For years, embedded device manufacturers have been illegally using Linux. Typically, they use Linux without publishing their device’s source code, which Linux’s GNU General Public License version 2 (GPLv2) requires them to do. Well, guess what? Another vendor, this time Symantec, appears to be the guilty party.
This was revealed when Google engineer and Linux security expert Matthew Garrett was diving into his new Norton Core Router. This is a high-end Wi-Fi router. Symantec claims it’s regularly updated with the latest security mechanisms. Garrett popped his box open to take a deeper look into Symantec’s magic security sauce.
What he found appears to be a Linux distribution based on the QCA Software Development Kit (QSDK) project. This is a GPLv2-licensed, open-source platform built around the Linux-based OpenWrt Wi-Fi router operating system.
For Symantec’s purposes, QSDK and OpenWrt are an excellent choice. Instead of a read-only firmware, OpenWrt has a fully writable filesystem with package management. This enables Symantec to easily customize its router with updated security features.
But — and it’s a big but — if it’s indeed based on QSDK and OpenWrt, Symantec needs to share the Norton Core Router’s code with the world. As Garrett tweeted. “Hi @NortonOnline the Norton Core is clearly running Linux and the license requires you to distribute the kernel source code so where can I get it?”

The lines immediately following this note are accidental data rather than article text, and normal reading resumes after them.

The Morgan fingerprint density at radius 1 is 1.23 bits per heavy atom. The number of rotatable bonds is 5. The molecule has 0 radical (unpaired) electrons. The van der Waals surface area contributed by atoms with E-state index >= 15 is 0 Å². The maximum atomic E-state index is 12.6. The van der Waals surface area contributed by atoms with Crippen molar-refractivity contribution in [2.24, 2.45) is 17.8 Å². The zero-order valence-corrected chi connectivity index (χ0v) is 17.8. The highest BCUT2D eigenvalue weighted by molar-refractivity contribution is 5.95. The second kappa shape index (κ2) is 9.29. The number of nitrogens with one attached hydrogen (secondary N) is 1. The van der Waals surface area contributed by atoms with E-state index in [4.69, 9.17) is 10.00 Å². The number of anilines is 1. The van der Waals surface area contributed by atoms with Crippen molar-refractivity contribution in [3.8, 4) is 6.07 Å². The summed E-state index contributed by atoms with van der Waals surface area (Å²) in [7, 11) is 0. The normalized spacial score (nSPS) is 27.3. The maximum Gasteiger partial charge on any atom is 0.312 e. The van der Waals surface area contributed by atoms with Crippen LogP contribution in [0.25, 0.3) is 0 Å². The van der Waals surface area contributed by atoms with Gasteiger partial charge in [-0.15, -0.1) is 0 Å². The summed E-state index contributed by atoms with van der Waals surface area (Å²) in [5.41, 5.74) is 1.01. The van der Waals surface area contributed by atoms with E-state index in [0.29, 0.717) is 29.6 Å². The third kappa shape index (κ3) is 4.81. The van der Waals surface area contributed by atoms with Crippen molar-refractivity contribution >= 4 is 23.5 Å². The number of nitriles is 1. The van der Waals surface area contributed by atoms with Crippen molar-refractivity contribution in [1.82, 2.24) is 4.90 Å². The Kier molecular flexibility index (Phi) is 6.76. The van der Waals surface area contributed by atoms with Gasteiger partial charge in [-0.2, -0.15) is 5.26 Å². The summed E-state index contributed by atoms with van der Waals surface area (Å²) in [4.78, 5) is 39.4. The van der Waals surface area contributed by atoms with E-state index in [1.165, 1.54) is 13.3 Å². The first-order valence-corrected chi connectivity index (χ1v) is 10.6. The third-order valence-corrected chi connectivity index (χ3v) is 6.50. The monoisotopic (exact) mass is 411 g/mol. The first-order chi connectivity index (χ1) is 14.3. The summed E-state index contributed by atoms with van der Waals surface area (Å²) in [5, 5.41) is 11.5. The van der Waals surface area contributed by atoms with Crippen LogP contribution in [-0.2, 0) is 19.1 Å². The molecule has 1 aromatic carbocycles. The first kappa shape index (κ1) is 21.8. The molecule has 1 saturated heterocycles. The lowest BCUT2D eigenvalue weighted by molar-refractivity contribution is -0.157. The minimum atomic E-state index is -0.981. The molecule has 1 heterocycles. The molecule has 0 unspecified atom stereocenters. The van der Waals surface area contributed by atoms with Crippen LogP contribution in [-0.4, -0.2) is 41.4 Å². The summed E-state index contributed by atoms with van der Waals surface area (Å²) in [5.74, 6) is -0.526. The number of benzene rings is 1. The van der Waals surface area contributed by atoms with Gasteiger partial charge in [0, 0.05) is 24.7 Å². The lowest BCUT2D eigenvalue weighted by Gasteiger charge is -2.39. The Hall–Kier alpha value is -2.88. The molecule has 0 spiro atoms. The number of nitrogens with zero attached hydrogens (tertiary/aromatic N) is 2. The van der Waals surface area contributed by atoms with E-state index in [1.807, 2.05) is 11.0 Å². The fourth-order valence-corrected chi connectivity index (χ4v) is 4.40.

Making matters even more perplexing, according to the Norton Core license, “The product described in this document is distributed under licenses restricting its use, copying, distribution, and decompilation/reverse engineering.” So, right there in black-and-white is a fundamental GPLv2 conflict.
So, what does Symantec have to say for itself? A Symantec representative responded, “Symantec is fully committed to complying with its license obligations in connection with use of open source components in its products. We take these claims seriously and are looking into the matter.”
This wouldn’t be the first or last time someone added an open-source program to other programs or a product without realizing what they were legally obligating themselves to do. That’s why GitHub and FOSSA are both offering programs to help find and fix open-source license concerns before they become problems. It’s also why GPLv2 violations, even when done by a Linux insider, are taken seriously. And, it’s why Linux-using companies, even Microsoft, are working on how to handle GPLv2 problems when they appear.
It’s to be hoped that Symantec will quickly do the right thing here and release the code rather than let it fester.